30 Teams in 30 Days: Wolves try to make up for lost time
Plethora of youth, new coach could get Minnesota winning again
Since the Cavaliers won their first NBA title back on June 19, NBA teams have undergone a number of changes over the long summer offseason. NBA.com’s Shaun Powell will evaluate the state of each franchise — from the team with the worst regular-season record in 2015-16 to the team with the best regular-season record — during the month of September as we look at 30 Teams in 30 Days. | Complete schedule
Today’s team: Minnesota Timberwolves
2015-16 record: 29-53
Who’s gone: F Damjan Rudez, F Greg Smith, F Kevin Garnett, Coach Sam Mitchell,
Who’s new: Coach & GM Tom Thibodeau; PG Kris Dunn (via Draft); C Cole Aldrich, C Jordan Hill, G/F Brandon Rush (via free agency)
The lowdown: The Wolves haven’t made the playoffs since 2003-04, back when Kevin Garnett wasn’t geriatric.
It’s known to some in Minnesota as “The Lost Decade”, when the Timberwolves were the distant No. 3 winter sport in town behind the Minnesota Vikings and ice fishing. It’s when the Wolves have had only one winning season in that span (a 44-38 finish in 2004-05) and also when the Wolves passed not once but twice on drafting Stephen Curry in the 2009 draft.
Lost in the wilderness.
Troubled by bad luck and crummy management since the mid-2000s, the Wolves began to turn the corner when coach Flip Saunders returned and began to right the ship. Then tragedy struck last season as Saunders died from cancer.
Saunders put the Wolves in position to thrive, starting with trading Kevin Loveto the Cleveland Cavaliers for the No. 1 overall pick in the 2014 draft, Andrew Wiggins. He also selected Karl-Anthony Towns with the No. 1 overall pick in 2015, thus creating the twin centerpiece (who were also back-to-back Kia Rookie of the Year winners) of a team that was so enticing that Thibodeau chose Minnesota over other suitors.
Thibs was the best available coach on the market this spring, and when owner Glen Taylor also tossed in GM duties, it was a lock.
His coaching ability has never been questioned — OK, maybe only by the Chicago Bulls’ front office — but Thibs had never run a team before, so his first decisions would be closely examined. First, he wisely hired veteran NBA front-office executive Scott Layden away from the San Antonio Spurs to do the legwork. Then, Thibodeau got fortunate when Dunn fell to the Wolves in the Draft.
Dunn brings precisely the type of DNA that Thibs wants in a player: bulldog mentality, hard-nosed competitor and relentless defense. Dunn wowed during the Las Vegas Summer League with his offense before he suffered a concussion, and very quickly raised the issue of Ricky Rubio and whether the reigning starting point guard was suddenly on the trading block.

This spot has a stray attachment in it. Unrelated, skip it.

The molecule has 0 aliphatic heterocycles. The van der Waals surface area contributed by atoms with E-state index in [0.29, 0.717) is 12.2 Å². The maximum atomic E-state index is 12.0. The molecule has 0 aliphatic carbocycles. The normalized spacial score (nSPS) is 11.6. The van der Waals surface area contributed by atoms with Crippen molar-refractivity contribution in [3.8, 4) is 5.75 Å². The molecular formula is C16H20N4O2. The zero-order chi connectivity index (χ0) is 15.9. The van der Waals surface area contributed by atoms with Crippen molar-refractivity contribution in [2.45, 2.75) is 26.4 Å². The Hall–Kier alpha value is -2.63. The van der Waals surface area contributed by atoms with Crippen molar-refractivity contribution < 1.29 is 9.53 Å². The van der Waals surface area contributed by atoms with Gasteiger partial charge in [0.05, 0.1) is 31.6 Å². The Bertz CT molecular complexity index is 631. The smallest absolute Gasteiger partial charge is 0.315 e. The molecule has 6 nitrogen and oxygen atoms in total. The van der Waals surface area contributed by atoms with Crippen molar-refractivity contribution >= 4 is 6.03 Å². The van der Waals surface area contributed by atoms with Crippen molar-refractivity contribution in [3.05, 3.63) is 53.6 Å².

That debate gathered even more steam when — get this — Tyus Jones, last season’s backup, was named MVP of the Las Vegas Summer League. Suddenly, the Wolves find themselves with three young players at the position when they only need two. Which means, Thibs’ ability to pull off a trade could be put to the test, and relatively quickly.
On the free agent front, Thibs played it fairly safe. He loaded up on front-court players with Aldrich, who was impressive at times with the LA Clippers last season, and Jordan Hill, a former starter for the Los Angeles Lakers and a solid role player for the Indiana Pacers last season. Neither player is a long-term solution, but they can fill time and be a complement to Towns, who might already be a top-five center in the NBA.
All told, the Wolves’ core is comprised of several players (Towns, Wiggins, Dunn,Zach LaVine, Jones) in their early 20s or younger. That’s enough to give the kind of optimism that hasn’t been felt in the Twin Cities in at least a decade.
Minnesota is hardly a finished product, and even with Thibs on the bench, this team might struggle at times. Don’t tell that to Thibs; he wants the Wolves to think big right away. And that’s fine, they should. The reality is that young players are inconsistent, make their share of mistakes and struggle at times defensively. Therefore, it wouldn’t come as a shock if the Wolves miss the playoffs and go fishing in the lottery at least one more time before they earn the right to think big.
The challenge for Thibs is to get his young players to buy into his system, which is geared to defense, and make sacrifices offensively in order to get others involved. He also must settle the Rubio situation and manage the salary cap.
Today, the Wolves have the luxury of having so many players on their rookie contracts. Over the next few years, however, they’ll be due big raises, and Thibs must decide who’s worth keeping and who’ll be more valuable elsewhere.
Until then, the Wolves will enjoy a promising situation that was created for them by Saunders. They had a very uplifting summer and enter the fall with some sizzle. They have talent and assets, and suddenly, that lost decade seems, well, lost.
Coming Next: New Orleans Pelicans
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Veteran NBA writer Shaun Powell has worked for newspapers and other publications for more than 25 years. You can e-mail him here or follow him onTwitter.
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